By Bryan Bender, Globe Staff
One figure that also looms large in the FBI's files on the late Sen. Edward M. Kennedy is his father.
The documents, covering 1961 to 1985, reveal at least several episodes in which the Kennedy patriarch, Joseph P. Kennedy, used his influence to aide the political career of his youngest son and protect his reputation.
In one bureau memo, dated Jan. 24, 1961, the elder Kennedy, a movie mogul, financier and former US ambassador to Great Britain, is reported to have used an emissary to "confidentially advise" the Justice Department that he was interested in placing "Teddy" in the position of assistant district attorney for Suffolk County, a position he briefly held before running for then-President kennedy's vacact US senate seat.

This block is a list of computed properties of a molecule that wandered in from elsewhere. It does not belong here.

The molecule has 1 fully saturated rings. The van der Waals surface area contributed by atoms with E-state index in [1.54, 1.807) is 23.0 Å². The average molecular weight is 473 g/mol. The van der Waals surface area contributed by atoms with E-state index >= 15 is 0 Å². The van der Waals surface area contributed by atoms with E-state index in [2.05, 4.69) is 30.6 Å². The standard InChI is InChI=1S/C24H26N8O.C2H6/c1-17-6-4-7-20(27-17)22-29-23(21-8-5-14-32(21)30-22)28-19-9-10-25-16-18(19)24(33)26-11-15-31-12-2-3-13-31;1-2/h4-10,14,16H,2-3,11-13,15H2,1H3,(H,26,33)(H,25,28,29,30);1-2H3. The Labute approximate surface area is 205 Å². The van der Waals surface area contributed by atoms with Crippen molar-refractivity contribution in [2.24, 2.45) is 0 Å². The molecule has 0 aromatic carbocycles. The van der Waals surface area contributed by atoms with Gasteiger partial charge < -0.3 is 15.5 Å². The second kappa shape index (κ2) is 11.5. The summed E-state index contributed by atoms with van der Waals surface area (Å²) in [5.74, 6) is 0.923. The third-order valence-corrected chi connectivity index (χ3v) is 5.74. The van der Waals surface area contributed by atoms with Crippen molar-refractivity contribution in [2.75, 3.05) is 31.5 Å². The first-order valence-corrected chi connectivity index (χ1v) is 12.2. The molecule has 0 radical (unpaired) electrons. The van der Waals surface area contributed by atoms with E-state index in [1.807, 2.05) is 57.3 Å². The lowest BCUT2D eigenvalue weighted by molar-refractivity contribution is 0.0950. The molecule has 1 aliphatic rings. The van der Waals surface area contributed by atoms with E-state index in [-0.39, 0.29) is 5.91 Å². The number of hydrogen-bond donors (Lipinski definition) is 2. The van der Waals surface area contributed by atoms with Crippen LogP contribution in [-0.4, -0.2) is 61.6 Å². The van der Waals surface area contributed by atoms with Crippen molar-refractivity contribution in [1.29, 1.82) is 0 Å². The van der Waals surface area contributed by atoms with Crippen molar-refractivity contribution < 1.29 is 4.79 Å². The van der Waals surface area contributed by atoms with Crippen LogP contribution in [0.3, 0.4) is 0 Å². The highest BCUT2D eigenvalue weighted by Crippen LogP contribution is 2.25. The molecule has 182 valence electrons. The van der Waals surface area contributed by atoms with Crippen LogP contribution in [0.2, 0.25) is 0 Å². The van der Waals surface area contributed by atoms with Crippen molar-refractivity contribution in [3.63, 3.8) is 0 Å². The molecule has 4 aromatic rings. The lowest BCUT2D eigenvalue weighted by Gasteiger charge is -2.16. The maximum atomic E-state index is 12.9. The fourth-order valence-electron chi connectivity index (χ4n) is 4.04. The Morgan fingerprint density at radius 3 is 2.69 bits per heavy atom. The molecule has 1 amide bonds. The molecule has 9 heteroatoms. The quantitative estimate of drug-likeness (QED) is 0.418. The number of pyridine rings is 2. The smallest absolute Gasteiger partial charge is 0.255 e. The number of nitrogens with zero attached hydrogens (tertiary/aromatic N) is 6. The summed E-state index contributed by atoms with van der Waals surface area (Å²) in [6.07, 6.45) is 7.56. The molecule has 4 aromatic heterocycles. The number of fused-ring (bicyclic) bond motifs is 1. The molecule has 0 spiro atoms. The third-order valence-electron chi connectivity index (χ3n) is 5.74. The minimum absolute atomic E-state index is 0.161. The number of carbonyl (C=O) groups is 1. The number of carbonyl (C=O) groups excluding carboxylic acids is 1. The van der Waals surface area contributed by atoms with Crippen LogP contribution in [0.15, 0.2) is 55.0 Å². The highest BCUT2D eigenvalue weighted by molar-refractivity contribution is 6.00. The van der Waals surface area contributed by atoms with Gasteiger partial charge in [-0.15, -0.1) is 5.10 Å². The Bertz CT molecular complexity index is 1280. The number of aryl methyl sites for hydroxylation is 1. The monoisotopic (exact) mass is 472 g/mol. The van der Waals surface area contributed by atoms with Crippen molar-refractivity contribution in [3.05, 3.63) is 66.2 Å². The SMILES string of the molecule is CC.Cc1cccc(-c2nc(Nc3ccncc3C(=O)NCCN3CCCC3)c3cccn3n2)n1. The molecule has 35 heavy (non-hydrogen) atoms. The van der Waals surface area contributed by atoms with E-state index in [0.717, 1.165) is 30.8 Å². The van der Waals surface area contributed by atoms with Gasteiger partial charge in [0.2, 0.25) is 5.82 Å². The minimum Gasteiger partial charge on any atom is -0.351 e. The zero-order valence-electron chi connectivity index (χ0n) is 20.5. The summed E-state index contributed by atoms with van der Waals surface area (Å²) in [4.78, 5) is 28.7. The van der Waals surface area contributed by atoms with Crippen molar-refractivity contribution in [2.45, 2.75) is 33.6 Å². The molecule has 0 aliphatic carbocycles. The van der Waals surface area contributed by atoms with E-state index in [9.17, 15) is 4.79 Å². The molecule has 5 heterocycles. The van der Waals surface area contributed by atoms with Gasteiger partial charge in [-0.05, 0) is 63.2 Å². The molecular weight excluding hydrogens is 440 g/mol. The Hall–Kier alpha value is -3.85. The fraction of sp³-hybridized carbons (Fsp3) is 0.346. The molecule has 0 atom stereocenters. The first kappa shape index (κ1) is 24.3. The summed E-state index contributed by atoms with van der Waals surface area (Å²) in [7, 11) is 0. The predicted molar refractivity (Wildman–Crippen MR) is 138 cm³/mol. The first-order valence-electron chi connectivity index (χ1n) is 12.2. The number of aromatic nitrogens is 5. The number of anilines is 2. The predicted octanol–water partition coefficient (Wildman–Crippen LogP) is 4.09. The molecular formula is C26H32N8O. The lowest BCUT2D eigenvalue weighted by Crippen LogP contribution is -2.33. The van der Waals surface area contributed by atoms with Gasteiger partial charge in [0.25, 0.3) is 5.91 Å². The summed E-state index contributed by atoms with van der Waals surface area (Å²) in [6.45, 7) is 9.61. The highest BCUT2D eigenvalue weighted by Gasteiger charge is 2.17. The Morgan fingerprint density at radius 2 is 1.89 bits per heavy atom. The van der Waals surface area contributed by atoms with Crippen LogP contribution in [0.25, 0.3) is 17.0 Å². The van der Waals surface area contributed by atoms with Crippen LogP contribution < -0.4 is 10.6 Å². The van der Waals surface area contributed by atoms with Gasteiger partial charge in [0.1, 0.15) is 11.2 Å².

The individual who made the report to the FBI, whose named was blacked out by the FBI, also "advised he heard statements attributed the the President that he was not satisfied with political conditions int he Democratioc Party in Massachusetts and surmised that the president was using this way to get 'Teddy' into politics."
Nearly a decade earlier, Kennedy's father, whose reputation of being ruthless was widely known, contacted a senior bureau official when he heard a newspaper reporter Drew Pearson was planning to write that Teddy was not allowed to serve at a particular Army base because an FBI report linked him to a group of "pinkos," slang for communists.
The bureau's May 11, 1954, record of the communcation said that "Mr. Kennedy stated he had sent word to Pearson that he would sue him for libel if he printed so much as one word of this in that he would not tolerate his son being victimized in any form."
About Political Intelligence
Glen Johnson is Politics Editor at boston.com and lead blogger for "Political Intelligence." He moved to Massachusetts in the fourth grade, and has covered local, state, and national politics for over 25 years. E-mail him at email@example.com. Follow him on Twitter @globeglen.